Sept. 08, 2008
“A journey is like marriage. The certain way to be wrong is to think you control it.”
– John Steinbeck
A huge part of the stress of studying or traveling abroad is living with constant ambiguity – knowing you lack the cultural background and linguistic aptitude to completely understand what’s going on around you. Now that one quarter of the semester has elapsed, I feel like I’m finally getting the hang of things here in Mexico. At least a little.
I’m halfway through my first set of Partial Exams, of which there are four during the semester. I have two left, and I’ve just received my grades from the two I took last week. In my Política Mundial class – the one in which I almost cried (multiple times) out of pure frustration at my inability to comprehend the professor or the material – I got a 95 percent. A 95! I had been hoping for, but not betting on, a 70 percent.
At Hendrix, professors return tests at the end of a class period, so students are free to review the exam at their leisure, in private. Here, the process was terrifying: you wait for the professor to call your name, and then you sit at the front of the class with him and discuss your answers, arguing for more points if you feel you were unjustly denied. No matter how quietly you whisper, everyone can hear. Stressful!
When the professor first handed back my test, I was ecstatic to receive a 90. But he had marked one of my responses, the one I was most confident in, as only worth half credit. Dutifully, I argued – and won! The prof also told me that my (written) Spanish was better than my Mexican classmates’! I’m sure I was beaming.
Assessing the situation critically, the prof may have just wanted to boost my confidence. I’ve really been struggling to participate in class, since it’s quite hard to shout out questions (let alone answers) in a foreign language when you’re already fighting just to understand the lecture and scribble some notes. It’s even harder when you can’t quite remember how to pronounce the correct answer, or whether the key verb of your question is a stem-changer or not. I’m sure I do have better spelling than some of my classmates, but my spoken Spanish is quaintly pocked with misconjugations and other grammar errors.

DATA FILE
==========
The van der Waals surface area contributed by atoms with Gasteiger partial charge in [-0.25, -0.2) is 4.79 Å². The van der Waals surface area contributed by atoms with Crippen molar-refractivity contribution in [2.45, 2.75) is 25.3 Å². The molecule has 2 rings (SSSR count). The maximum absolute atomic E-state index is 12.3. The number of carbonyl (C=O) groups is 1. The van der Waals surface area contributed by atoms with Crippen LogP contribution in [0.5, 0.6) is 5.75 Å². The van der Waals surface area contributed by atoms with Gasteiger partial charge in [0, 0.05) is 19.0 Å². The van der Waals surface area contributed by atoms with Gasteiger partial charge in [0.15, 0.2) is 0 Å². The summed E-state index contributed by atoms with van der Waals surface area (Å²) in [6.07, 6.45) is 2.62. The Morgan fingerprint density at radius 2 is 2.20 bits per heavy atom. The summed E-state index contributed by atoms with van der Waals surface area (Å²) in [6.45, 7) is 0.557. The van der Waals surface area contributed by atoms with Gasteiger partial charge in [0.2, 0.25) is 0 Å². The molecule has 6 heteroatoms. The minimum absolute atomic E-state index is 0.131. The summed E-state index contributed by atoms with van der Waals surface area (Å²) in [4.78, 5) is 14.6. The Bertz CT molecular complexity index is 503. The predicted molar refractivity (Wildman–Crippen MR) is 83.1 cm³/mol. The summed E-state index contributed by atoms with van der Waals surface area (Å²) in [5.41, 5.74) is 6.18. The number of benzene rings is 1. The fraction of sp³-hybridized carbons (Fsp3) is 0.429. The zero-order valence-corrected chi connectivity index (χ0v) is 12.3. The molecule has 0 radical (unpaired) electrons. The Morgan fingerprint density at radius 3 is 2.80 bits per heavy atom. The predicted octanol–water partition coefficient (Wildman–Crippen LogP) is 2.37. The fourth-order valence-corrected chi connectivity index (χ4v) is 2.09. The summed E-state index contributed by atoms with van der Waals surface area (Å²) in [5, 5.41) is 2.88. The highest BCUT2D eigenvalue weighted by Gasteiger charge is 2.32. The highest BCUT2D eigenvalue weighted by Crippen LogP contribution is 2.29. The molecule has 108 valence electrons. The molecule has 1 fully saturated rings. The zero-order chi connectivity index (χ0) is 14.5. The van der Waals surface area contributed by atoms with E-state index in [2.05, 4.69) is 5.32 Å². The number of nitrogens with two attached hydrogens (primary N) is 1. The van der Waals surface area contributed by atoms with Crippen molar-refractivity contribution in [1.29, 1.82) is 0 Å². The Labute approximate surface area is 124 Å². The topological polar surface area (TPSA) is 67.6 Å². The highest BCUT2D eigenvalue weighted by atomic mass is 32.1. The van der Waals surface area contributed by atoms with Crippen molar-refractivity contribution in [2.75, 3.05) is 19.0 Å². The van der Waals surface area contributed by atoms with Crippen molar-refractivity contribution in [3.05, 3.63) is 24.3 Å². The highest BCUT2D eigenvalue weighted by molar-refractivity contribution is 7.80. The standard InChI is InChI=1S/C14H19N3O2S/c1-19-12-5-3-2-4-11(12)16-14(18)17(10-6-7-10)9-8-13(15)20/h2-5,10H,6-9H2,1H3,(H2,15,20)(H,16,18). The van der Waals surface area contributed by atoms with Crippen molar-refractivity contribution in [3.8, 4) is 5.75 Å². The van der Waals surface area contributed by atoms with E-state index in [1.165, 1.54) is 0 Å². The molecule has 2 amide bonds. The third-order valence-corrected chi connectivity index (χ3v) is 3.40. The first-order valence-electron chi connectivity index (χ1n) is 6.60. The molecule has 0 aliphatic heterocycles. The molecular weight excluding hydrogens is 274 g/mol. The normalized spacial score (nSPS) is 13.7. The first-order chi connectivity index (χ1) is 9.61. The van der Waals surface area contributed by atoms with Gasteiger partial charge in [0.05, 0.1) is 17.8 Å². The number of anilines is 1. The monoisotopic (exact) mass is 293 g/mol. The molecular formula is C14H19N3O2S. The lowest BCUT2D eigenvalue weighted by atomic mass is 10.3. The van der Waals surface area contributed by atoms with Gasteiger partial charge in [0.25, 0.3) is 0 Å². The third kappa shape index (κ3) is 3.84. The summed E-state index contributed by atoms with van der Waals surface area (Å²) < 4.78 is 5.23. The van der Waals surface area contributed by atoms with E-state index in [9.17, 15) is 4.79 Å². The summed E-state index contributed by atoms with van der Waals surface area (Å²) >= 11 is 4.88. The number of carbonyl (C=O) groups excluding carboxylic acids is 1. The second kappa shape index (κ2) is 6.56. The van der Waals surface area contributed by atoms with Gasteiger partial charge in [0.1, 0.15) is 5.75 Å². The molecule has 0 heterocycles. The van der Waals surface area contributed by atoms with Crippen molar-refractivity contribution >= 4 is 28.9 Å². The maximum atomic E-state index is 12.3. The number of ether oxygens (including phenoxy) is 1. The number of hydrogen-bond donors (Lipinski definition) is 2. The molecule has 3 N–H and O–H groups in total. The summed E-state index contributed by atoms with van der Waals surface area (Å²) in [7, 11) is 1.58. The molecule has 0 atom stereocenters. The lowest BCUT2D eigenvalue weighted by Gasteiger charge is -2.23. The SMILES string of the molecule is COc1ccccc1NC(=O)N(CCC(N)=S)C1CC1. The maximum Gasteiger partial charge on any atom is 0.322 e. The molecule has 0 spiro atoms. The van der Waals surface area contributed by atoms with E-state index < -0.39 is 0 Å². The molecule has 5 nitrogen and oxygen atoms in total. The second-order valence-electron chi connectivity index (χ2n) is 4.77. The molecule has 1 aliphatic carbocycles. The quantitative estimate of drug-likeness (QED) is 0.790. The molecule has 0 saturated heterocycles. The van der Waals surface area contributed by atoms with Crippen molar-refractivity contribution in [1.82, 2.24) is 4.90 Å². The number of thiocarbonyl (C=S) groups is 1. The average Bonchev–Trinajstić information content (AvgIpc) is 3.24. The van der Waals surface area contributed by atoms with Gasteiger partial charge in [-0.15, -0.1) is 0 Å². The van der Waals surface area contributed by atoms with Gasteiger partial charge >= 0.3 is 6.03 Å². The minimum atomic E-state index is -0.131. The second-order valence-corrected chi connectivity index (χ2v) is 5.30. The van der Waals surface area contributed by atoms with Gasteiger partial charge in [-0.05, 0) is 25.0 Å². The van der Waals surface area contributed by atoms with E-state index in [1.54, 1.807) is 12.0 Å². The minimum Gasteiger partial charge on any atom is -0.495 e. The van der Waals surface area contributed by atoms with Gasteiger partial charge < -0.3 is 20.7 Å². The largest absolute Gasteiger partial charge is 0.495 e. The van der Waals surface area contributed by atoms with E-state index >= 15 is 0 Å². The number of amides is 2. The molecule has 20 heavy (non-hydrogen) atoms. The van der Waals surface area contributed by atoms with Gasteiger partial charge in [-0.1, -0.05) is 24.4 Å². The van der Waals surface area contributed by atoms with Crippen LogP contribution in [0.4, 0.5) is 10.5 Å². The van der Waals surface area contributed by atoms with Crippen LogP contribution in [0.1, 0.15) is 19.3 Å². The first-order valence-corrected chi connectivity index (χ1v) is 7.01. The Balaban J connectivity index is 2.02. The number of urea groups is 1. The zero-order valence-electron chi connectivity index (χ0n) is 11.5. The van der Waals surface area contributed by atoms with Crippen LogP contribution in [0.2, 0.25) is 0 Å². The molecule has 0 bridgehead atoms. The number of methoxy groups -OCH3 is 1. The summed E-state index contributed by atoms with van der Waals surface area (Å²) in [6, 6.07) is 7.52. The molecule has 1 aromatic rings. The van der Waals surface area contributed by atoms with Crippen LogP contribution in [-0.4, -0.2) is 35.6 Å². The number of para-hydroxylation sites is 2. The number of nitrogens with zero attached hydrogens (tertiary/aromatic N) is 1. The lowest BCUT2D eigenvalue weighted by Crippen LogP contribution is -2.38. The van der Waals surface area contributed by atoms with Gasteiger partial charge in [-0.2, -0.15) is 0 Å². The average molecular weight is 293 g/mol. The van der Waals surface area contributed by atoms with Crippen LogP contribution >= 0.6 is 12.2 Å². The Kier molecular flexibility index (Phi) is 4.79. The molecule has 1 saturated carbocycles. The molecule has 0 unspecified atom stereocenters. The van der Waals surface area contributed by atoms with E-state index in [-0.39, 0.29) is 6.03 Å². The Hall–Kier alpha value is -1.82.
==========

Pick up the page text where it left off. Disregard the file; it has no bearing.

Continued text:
The professor’s comment led me to reflect on my Spanish progress so far, now that I’ve been in Mexico for exactly six weeks. I’d say that, depending on whom I’m chatting with, I can hold a fairly sophisticated conversation in Spanish. It’s easiest to speak with other foreigners, whose limited Spanish vocabulary matches my own. It’s also best if the listener doesn’t speak much English, so I know that my choppy Spanish is still more intelligible to him or her than my fluent English would be. Unfortunately most people here don’t fit those criteria. I especially struggle to speak when I’m in the presence of gorgeous men, but that problem plagues my English conversations, too.
I also didn’t realize how much important vocabulary I was missing until I arrived. I’m using Spanish in situations that challenge me even in English – getting a haircut, going to the doctor, flirting, etc. Moments like these hinge on proper word choice, and on understanding the responses you’re dealt. To be sure I got the haircut I wanted a few weeks ago, I brought my Colombian friend with me to translate. So far I’ve been flirting successfully on my own, though.
Directing taxis, communicating via Facebook, and learning to dance salsa all require words I never picked up in Spanish classes. Phew! Honestly, for the first few weeks of classes I would need a major afternoon nap each day, just to recharge my brain after the effort of so much Spanish. And then for the next two weeks I was napping all the time because I was sick. It’s great to be moving out of the nap phase and into the actually-enjoying-Mexico phase!